Before the pandemic, Steve McPherson and his wife, Calley Graham, would proactively arrange playdates for their young children. That would require checking their calendars, selecting a family and texting the parents to see if they could get their kids together.

But a year and a half later, their kids, ages 9 and 5, simply wander over to their neighbors' yards to ask if their friends can play outside.

"We've frequently called it 1980s-style parenting, the type of childhood we've all had," Graham says. "You just show up, and if your friends can play, you play. If they can't, you go home."

Something so sweetly uncomplicated can seem revolutionary for a generation of kids who've been overscheduled and spoon-fed activities their entire lives. And it was just one positive shift that emerged from the pandemic pod that the McPherson and Graham formed with two other families in their northeast Minneapolis neighborhood of Waite Park.

The three households created their social bubble out of crisis. By quarantining together, they limited their exposure to the virus and helped share the child-care load after classrooms closed. None of the three families knew one another well before COVID-19.

Now, they are reunited almost daily as kids meander from one lawn to another, and parents meet up for beer or whatever food happens to be in their fridges. The families also share rides and tools and take turns chaperoning kids to the park. The 12 of them see one another more than their own extended families.

On a recent Sunday afternoon, after sharing a meal starring McPherson's smoked brisket and sourdough bread baked by another dad in the pod, the adults reflected on how the pandemic drew them closer. They say lockdown accelerated their friendships.

"In what we call 'the before times,' it felt really easy to make excuses and say we were too busy," said McPherson. "The pandemic forced this to happen a lot quicker, sort of like how pressure creates a diamond."

Even after McPherson's family restarted some of its old pre-pandemic rhythms, including in-person school and soccer games, he has discovered that leaning on his neighbors and gathering frequently makes life easier. It's good for the kids — they can grow and free-range safely, learning from one another and trusted adults who aren't their parents.

And it's good for the parents.

"This entire group of people has seen me on good days and bad days during this entire pandemic," said pod mom Amy Softich. "There's no pressure here to bring your 'best self.' Whatever you're thinking or feeling — this group has accepted it. We've all been there for each other at different times and in different ways."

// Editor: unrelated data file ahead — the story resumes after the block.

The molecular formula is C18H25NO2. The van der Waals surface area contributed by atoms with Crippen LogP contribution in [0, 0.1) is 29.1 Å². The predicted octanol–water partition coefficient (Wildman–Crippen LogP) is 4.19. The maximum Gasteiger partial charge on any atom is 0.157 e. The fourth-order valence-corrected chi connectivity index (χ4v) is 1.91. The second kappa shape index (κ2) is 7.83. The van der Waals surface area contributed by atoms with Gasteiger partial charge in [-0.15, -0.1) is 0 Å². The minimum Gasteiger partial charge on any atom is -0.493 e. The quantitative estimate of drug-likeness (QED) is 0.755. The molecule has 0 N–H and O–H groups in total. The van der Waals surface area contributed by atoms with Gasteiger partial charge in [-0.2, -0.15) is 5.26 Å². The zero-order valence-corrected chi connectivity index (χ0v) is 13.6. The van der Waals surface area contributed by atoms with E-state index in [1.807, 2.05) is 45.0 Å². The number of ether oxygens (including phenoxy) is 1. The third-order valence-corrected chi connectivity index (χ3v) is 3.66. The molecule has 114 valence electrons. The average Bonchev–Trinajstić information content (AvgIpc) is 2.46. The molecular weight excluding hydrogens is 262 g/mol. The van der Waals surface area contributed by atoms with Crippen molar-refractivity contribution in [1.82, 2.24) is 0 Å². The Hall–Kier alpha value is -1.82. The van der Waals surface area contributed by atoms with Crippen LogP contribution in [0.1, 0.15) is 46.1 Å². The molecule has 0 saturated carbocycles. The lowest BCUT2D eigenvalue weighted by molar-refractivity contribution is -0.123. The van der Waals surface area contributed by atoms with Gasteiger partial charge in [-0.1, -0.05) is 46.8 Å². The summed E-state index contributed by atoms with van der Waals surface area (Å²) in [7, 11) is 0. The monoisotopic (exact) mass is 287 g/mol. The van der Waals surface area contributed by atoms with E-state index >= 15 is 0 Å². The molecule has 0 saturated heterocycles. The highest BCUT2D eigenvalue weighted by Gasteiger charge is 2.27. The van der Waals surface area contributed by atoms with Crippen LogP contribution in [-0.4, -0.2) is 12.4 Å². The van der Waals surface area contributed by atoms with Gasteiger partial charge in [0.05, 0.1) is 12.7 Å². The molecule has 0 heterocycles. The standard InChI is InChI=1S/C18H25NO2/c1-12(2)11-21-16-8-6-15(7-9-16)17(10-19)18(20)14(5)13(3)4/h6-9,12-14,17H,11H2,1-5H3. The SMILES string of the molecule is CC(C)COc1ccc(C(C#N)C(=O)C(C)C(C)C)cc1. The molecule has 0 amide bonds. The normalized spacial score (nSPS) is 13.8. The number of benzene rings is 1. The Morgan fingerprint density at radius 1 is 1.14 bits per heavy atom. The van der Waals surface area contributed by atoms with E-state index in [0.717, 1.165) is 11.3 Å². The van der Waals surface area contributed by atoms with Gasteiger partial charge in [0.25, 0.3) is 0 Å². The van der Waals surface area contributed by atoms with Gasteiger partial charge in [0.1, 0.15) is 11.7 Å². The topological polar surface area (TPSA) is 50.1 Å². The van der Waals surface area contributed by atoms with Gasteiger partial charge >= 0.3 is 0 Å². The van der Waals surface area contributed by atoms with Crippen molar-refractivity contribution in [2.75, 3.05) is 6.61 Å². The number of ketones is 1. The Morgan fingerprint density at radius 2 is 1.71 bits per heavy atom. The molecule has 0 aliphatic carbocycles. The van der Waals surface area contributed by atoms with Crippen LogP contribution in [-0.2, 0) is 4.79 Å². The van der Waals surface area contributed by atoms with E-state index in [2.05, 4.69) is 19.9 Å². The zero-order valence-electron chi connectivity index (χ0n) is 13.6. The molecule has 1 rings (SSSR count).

Why all of this can sound like a quaint throwback isn't a mystery. As a society, we've been told it takes a village to raise a child. But it took a global pandemic to convince many of us of that truth.

Modern parenting in middle-class America, and among wealthier families, can seem like a solo race. Working parents fight rush-hour traffic to come home from their jobs, only to spend more time in their cars shuttling kids to activities. It's no wonder that hunkering down and staring at their screens in isolation can sound like the most appealing option at the end of the day.

How did we get here? It's not uncommon for kids in the same neighborhood to attend several different schools. And many parents can remember how the 1989 abduction and murder of Jacob Wetterling changed their own childhoods. Kids' whereabouts were suddenly carefully monitored.

But pod dad Joe Ruprecht said there's also something about America's rugged individualism that conditions parents to think that they ought to go it alone.

"Reliance on other people means you've failed," Ruprecht says. "To need someone is not necessarily something that people are quick to admit to. With the pandemic, it changed a lot. People were willing to be a little more vulnerable, ask for help and pitch in to help their neighbor."

That sentiment rings true for Fartun Weli. She runs Isuroon, an organization that promotes health and connectedness among Somali women and girls in Minnesota.

"The idea of self-sufficiency is taken to extremes," she says. "We've lost the most important need for being human."

When she was 8 years old in central Somalia, she was already babysitting after school, particularly when a woman in her community was about to go into labor and needed a hand with caring for other children. All the moms pitched in, making sure the newborn and mother's needs were met for 40 days after the birth.

"The whole community is your auntie, your grandma and your caregiver," she said. "Your child's welfare is the center of every individual — your neighbor, the teacher, even the beggar."

When I told Weli about the pod parents in northeast Minneapolis, she was encouraging. "Continue it!" she said. "They might think this was just an intervention for survival. I would challenge them to think of it as a human need. Perhaps it's time to be real, vulnerable and honest."

Rest assured, the Waite Park pod is well situated to thrive. McPherson says his fire pit and a smoker — two COVID-era purchases — will get some use into the colder months. The kids will enjoy another round of pandemic birthday parties. They will bundle up in their parkas and snow pants around the fire. They will giggle uproariously over hot cocoa, sheltered from the chaos of the world.

And even after things return to normal, the village these families built will be here to stay.

Correction: In a previous version, Steve McPherson and Ben Haugen were misidentified in photo captions.